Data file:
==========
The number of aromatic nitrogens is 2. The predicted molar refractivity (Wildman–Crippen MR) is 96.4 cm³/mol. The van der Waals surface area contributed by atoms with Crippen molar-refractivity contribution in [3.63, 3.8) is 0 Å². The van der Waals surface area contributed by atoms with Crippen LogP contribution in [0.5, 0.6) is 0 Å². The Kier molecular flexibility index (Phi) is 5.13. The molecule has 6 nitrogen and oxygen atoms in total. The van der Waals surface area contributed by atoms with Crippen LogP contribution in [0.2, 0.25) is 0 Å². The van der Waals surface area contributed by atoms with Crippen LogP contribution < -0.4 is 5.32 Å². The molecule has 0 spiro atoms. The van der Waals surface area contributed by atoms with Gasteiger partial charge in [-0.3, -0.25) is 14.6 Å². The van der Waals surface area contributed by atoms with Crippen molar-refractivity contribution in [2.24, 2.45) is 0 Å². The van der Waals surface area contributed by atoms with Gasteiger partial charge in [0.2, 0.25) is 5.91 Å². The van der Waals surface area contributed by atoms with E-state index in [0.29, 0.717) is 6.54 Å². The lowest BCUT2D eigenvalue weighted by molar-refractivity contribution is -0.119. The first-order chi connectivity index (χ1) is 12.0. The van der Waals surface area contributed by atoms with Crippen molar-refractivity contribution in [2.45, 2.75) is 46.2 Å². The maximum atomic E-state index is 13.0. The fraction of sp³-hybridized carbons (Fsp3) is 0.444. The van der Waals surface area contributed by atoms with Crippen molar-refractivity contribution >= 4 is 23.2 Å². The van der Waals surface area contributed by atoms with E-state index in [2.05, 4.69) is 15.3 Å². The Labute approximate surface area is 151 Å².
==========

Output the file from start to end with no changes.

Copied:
The number of aromatic nitrogens is 2. The predicted molar refractivity (Wildman–Crippen MR) is 96.4 cm³/mol. The van der Waals surface area contributed by atoms with Crippen molar-refractivity contribution in [3.63, 3.8) is 0 Å². The van der Waals surface area contributed by atoms with Crippen LogP contribution in [0.5, 0.6) is 0 Å². The Kier molecular flexibility index (Phi) is 5.13. The molecule has 6 nitrogen and oxygen atoms in total. The van der Waals surface area contributed by atoms with Crippen LogP contribution in [0.2, 0.25) is 0 Å². The van der Waals surface area contributed by atoms with Crippen LogP contribution < -0.4 is 5.32 Å². The molecule has 0 spiro atoms. The van der Waals surface area contributed by atoms with Gasteiger partial charge in [-0.3, -0.25) is 14.6 Å². The van der Waals surface area contributed by atoms with Crippen molar-refractivity contribution in [2.24, 2.45) is 0 Å². The van der Waals surface area contributed by atoms with Gasteiger partial charge in [0.2, 0.25) is 5.91 Å². The van der Waals surface area contributed by atoms with E-state index in [0.29, 0.717) is 6.54 Å². The lowest BCUT2D eigenvalue weighted by molar-refractivity contribution is -0.119. The first-order chi connectivity index (χ1) is 12.0. The van der Waals surface area contributed by atoms with Crippen molar-refractivity contribution in [2.45, 2.75) is 46.2 Å². The maximum atomic E-state index is 13.0. The fraction of sp³-hybridized carbons (Fsp3) is 0.444. The van der Waals surface area contributed by atoms with Crippen molar-refractivity contribution >= 4 is 23.2 Å². The van der Waals surface area contributed by atoms with E-state index in [2.05, 4.69) is 15.3 Å². The Labute approximate surface area is 151 Å².